It’s a major rainfall weekend across California as one of the biggest storms of the season heads south, with heavy snowfall blanketing the Sierra Nevada on Saturday and rain expected at night in Los Angeles.
The Bay Area woke up Saturday to flood advisories in low-lying areas of Marin, Napa and Sonoma counties, as well as warnings of wind gusts up to 55 mph in some areas. A flash flood watch has also been issued for the Colorado, Dolan and River burn areas in Monterey County.
In the mountains on Interstate 80 and along Donner Pass toward Lake Tahoe, the storm is expected to intensify late Saturday afternoon and Sunday, forecasters said, with an additional 2 to 4 feet of snow expected near Soda Springs and the Sugar Bowl Resort, which reported 65 inches of packed power at its peak Saturday morning.
“A major winter storm will make mountain travel EXTREMELY dangerous this weekend,” the National Weather Service in Sacramento tweeted. “Conditions are rapidly deteriorating as heavy snow continues to fall, combined with strong, gusty winds. MOUNTAIN TRAVEL IS STRONGLY DISCOURAGED!”
The storm could dump up to 6 feet of snow in parts of the Sierra and up to 5 feet on some peaks in the northern Coast Ranges and in the southern cascades of Shasta County.
Along the coast, Caltrans closed Highway 1 through Big Sur. The 65-mile closure stretches from Ragged Point, just north of Hearst Castle, to Palo Colorado Road, south of Carmel. The agency is concerned about possible debris flows from scorched terrain from the 2020 Dolan Fire and this year’s Colorado Fire. The closure will be assessed Sunday morning.
In Palos Verdes Estates, authorities issued an emergency proclamation Saturday ahead of the storm after a landslide Friday undermined a backyard and sent debris onto a beach just south of Torrance. An analysis of ground conditions determined that the slope, near Rosita Place, was actively shifting and at risk of imminent collapse. The storm is likely to increase the danger. The beach has been closed.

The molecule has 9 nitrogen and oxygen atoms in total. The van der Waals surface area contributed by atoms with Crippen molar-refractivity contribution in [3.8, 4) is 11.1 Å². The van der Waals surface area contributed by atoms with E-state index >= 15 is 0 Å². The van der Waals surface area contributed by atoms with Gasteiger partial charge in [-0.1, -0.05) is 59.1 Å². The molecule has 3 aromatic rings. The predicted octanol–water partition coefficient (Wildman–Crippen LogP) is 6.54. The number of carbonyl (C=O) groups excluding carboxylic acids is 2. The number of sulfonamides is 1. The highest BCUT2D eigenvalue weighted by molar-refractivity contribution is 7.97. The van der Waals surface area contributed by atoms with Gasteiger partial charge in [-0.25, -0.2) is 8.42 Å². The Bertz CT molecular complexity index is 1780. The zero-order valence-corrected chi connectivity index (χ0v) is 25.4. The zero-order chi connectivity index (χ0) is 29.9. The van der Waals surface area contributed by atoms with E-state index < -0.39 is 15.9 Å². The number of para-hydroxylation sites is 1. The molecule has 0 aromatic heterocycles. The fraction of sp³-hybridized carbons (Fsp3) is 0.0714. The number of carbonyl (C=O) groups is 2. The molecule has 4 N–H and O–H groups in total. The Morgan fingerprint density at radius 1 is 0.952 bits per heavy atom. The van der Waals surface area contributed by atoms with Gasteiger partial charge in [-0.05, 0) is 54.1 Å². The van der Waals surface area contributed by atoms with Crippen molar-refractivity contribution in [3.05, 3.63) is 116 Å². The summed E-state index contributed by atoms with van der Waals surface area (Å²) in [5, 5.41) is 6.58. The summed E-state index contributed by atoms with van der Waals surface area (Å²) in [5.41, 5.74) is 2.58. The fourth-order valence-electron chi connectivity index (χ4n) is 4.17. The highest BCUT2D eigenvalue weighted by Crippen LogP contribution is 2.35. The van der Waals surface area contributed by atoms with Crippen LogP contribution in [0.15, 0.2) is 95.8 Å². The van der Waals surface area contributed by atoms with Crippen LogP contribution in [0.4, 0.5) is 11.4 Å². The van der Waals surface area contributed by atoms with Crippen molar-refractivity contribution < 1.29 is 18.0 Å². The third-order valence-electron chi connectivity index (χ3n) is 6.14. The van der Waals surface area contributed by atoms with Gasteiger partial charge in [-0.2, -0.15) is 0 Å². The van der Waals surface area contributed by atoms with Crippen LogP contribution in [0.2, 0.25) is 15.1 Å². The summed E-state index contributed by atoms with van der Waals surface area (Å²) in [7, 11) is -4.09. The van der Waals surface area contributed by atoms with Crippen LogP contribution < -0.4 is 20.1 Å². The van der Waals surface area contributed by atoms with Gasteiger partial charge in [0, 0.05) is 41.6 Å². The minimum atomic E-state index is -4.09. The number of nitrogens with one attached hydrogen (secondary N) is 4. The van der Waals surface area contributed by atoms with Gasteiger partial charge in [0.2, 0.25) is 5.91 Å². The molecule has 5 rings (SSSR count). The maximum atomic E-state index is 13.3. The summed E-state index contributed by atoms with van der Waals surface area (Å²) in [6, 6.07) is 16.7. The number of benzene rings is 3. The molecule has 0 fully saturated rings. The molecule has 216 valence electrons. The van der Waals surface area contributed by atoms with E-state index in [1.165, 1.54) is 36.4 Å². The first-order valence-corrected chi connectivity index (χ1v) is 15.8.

Weather officials say precipitation is expected to reach Southern California around 10 p.m. Saturday, with 1 to 3 inches of rain overnight on the coast and valleys and up to 6 inches near the foothills. Unlike the storm earlier this week that blew through Northern California but died down before hitting Los Angeles, this storm is expected to be much more stable.
“It will start to rain maybe in the evening, but the heaviest rain will be mostly overnight, probably before sunrise … and then some lighter showers tomorrow in the day,” said Kristen Stewart, meteorologist at the National Weather Service. in Oxnard, said Saturday. “And after that first cycle of rain…shower activity is possible until Sunday, and then possibly until Monday as well.”
A winter storm warning is in effect through Monday afternoon for the interior mountainous areas of Ventura, Santa Barbara and Los Angeles counties, where 8 to 16 inches of snow are expected to accumulate above 7,000 feet. Motorists should be prepared for icy roads and expect travel delays along Tejon Pass and the Grapevine area of Interstate 5.
Weather officials are cautiously optimistic about the state’s total rainfall so far this water year, which began Oct. 1. Downtown Los Angeles typically gets about 2 inches of rain at this time, Stewart said, and rainfall from this storm alone is expected to exceed that baseline.
The fresh snow expected this weekend could also be a much-needed boost to the Sierra Nevada snowpack, which is vital for long-term water storage as communities across California rely on the period of driest three years on record.
But many warn it’s too early to tell how much relief California could get from the drought. Cory Mueller, a meteorologist with the National Weather Service in Sacramento, noted that California had an extremely wet start to the winter – including record rainfall and even a “bomb cyclone” – which ultimately didn’t do much. something to fight drought.
“We had record snowpack in the Sierra at the end of last December, then…we saw nothing in the new calendar year,” Mueller said. “So it’s hard to get too excited, but this storm is a great start. We’ll take it where we can get it… and hopefully we can keep going.
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